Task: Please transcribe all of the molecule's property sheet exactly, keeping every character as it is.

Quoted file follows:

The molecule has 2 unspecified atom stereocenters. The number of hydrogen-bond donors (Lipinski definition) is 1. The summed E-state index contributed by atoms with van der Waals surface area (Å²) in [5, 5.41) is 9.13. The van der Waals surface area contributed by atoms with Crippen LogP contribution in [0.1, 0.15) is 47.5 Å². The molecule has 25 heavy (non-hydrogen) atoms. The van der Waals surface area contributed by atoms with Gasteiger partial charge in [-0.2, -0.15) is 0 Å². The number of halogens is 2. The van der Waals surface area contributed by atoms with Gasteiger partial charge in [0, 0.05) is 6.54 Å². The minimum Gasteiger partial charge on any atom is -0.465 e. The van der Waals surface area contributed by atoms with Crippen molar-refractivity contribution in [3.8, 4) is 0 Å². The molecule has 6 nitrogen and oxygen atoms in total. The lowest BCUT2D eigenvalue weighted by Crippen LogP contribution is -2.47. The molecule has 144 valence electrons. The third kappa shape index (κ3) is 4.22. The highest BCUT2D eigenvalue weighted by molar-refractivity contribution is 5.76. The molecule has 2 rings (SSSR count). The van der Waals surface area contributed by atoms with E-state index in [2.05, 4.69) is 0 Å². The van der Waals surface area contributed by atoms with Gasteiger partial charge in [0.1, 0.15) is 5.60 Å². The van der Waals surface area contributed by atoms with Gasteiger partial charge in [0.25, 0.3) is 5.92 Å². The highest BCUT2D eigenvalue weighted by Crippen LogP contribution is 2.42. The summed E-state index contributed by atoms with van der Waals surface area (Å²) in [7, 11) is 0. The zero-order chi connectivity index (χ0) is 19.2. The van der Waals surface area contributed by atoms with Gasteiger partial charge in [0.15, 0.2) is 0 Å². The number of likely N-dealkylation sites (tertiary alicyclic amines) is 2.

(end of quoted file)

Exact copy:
The molecule has 2 unspecified atom stereocenters. The number of hydrogen-bond donors (Lipinski definition) is 1. The summed E-state index contributed by atoms with van der Waals surface area (Å²) in [5, 5.41) is 9.13. The van der Waals surface area contributed by atoms with Crippen LogP contribution in [0.1, 0.15) is 47.5 Å². The molecule has 25 heavy (non-hydrogen) atoms. The van der Waals surface area contributed by atoms with Gasteiger partial charge in [-0.2, -0.15) is 0 Å². The number of halogens is 2. The van der Waals surface area contributed by atoms with Gasteiger partial charge in [0, 0.05) is 6.54 Å². The minimum Gasteiger partial charge on any atom is -0.465 e. The van der Waals surface area contributed by atoms with Crippen molar-refractivity contribution in [3.8, 4) is 0 Å². The molecule has 6 nitrogen and oxygen atoms in total. The lowest BCUT2D eigenvalue weighted by Crippen LogP contribution is -2.47. The molecule has 144 valence electrons. The third kappa shape index (κ3) is 4.22. The highest BCUT2D eigenvalue weighted by molar-refractivity contribution is 5.76. The molecule has 2 rings (SSSR count). The van der Waals surface area contributed by atoms with E-state index in [2.05, 4.69) is 0 Å². The van der Waals surface area contributed by atoms with Gasteiger partial charge in [0.1, 0.15) is 5.60 Å². The van der Waals surface area contributed by atoms with Gasteiger partial charge in [0.25, 0.3) is 5.92 Å². The highest BCUT2D eigenvalue weighted by Crippen LogP contribution is 2.42. The summed E-state index contributed by atoms with van der Waals surface area (Å²) in [7, 11) is 0. The zero-order chi connectivity index (χ0) is 19.2. The van der Waals surface area contributed by atoms with Gasteiger partial charge in [0.15, 0.2) is 0 Å². The number of likely N-dealkylation sites (tertiary alicyclic amines) is 2.